“The Happiness of All Mankind” sounds like a line from a feel-good story, but we all know this is no happy story. Yet, that is the title of this week’s episode of Chernobyl. There is no happiness as the episode begins with a short film. I don’t think it was meant to be seen that way, but it felt like the shorts before Pixar films. It set the tone for the the episode in a beautiful, dark, brutal way. This episode was by far the hardest one to watch. The cleanup of Chernobyl and the wider exclusion zone has begun.
In this episode we are introduced to the liquidators charged with cleaning up the exclusion zones as well as the Chernobyl plant itself, but most importantly the roof. For the exclusion zones clean up we are introduced to civilian draftee Pavel (Barry Keoghan) and Bacho (Fares Fares). We see the clean up through Pavel’s point of view. They oversee animal control, meaning, they kill all the animals who have been exposed to radiation. Bacho has two rules for Pavel, 1. Never point the gun at him and 2. Do not let the animals suffer, of he will kill Pavel himself. He makes that last point abundantly clear, letting Pavel know he has killed a lot of men. This all leads up to the hardest part to watch, because most of the animals to be put down are pets. We never see them shoot them on camera, but we hear everything. That made it awkward sitting on the couch next to my dog Oliver. All you hear is dogs barking/whining and gun shots. As a huge dog lover, it was hard to stomach. However, you get the logic behind it. Kudos to Craig Mazin and Johan Renck for handling it in a way that got the point across without going overboard.
Besides shooting radioactive pets and animals, the crux of the cleanup efforts is the roof. There are three levels of the roof that need to be cleared before they can seal up the plant for good. I must say, they get creative with this one. They use moon rovers to clean up two levels of the roof. Shout out to them for not using men at this stage. Key phrase, “at this stage”. For the third level, which is over 12,000 Ronkin, they had to do something that I was shocked by. The State asked the West for help. They got a West German police robot, which they are sure is ready to do all the heavy lifting and get them over the finish line. (Can you guys feel a “but” coming on?) HOWEVER, the robot almost instantly stops working after trying to go backwards one meter. This leads to a very heated conversation with Shcherbina and his superiors, who only told the West Germans that the highest detected level of radiation is 2000 Ronkin. Now they are forced to use men, 3828 to be exact. They all have 90 seconds to clear as much graphite as possible. This leads to another thrilling, terrifying scene.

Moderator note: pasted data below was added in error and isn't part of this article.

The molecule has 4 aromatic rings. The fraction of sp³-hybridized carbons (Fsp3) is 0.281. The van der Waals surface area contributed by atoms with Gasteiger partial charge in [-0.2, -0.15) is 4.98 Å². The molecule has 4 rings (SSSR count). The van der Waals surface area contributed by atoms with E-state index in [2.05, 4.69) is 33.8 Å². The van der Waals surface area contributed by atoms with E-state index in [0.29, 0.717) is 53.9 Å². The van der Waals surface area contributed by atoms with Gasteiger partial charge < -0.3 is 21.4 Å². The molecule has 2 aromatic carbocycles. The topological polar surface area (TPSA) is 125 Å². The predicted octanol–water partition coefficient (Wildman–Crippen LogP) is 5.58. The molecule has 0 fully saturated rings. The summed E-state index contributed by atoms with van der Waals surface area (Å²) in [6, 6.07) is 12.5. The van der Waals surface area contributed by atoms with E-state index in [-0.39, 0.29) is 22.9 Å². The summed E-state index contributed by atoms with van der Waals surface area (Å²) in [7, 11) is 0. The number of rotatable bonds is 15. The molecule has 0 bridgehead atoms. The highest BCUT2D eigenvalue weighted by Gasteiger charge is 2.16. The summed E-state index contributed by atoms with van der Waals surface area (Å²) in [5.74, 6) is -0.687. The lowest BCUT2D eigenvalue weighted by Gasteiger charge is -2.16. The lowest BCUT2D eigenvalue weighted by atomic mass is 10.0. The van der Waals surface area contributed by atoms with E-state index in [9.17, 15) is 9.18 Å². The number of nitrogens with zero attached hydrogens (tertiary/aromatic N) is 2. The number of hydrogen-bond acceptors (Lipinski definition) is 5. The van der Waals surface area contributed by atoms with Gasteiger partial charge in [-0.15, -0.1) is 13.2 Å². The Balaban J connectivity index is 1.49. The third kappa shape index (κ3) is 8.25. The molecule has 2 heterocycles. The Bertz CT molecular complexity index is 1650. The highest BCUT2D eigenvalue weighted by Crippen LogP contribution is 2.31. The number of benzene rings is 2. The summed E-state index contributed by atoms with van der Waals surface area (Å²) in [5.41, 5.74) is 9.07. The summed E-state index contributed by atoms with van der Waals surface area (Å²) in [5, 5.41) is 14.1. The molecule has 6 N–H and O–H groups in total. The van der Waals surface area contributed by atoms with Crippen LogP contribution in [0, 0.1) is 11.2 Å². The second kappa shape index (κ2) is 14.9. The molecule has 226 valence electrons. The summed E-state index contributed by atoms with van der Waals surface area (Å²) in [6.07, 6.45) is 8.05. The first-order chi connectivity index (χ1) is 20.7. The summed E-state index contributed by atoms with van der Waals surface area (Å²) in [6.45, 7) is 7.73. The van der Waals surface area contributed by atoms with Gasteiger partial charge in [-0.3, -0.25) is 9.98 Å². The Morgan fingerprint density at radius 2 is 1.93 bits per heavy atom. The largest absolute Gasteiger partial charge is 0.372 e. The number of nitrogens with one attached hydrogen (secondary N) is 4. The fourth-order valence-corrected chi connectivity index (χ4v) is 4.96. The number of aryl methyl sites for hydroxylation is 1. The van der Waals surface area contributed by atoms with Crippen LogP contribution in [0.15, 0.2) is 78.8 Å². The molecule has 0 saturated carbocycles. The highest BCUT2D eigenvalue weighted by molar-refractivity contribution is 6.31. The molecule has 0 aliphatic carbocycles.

This wouldn’t be Chernobyl without bureaucratic nonsense. Khomyuk is sent to the State archives to investigate any other incidents or other plants that could be a potential risk. She confronts Dyatlov, but he knows the State isn’t interested in the truth and that he is already as good as dead. She then meets with Shcherbina and Legasov away from KGB surveillance. They are all have to testify at the trial of Dyatlov, Bryukhanov, and Fomin, and Legasov has to address the IAEA (International Atomic Energy Agency). You need to watch the final moments of the episode yourself for the best dialogue of the entire miniseries.
With one episode left, the truth must come out. I think it will happen at the trial, but we know from the first episode that the truth doesn’t come out until Legasov’s suicide. I’m guessing the KGB does some good ole suppressing of the truth. Once again, the episode was incredibly directed and was beautiful to watch. I’m not ready to for the series to be over from an artistic perspective, but I know all great things have to end. Next week we’ll get to the finale and see what debts the truth has to pay after all these lies.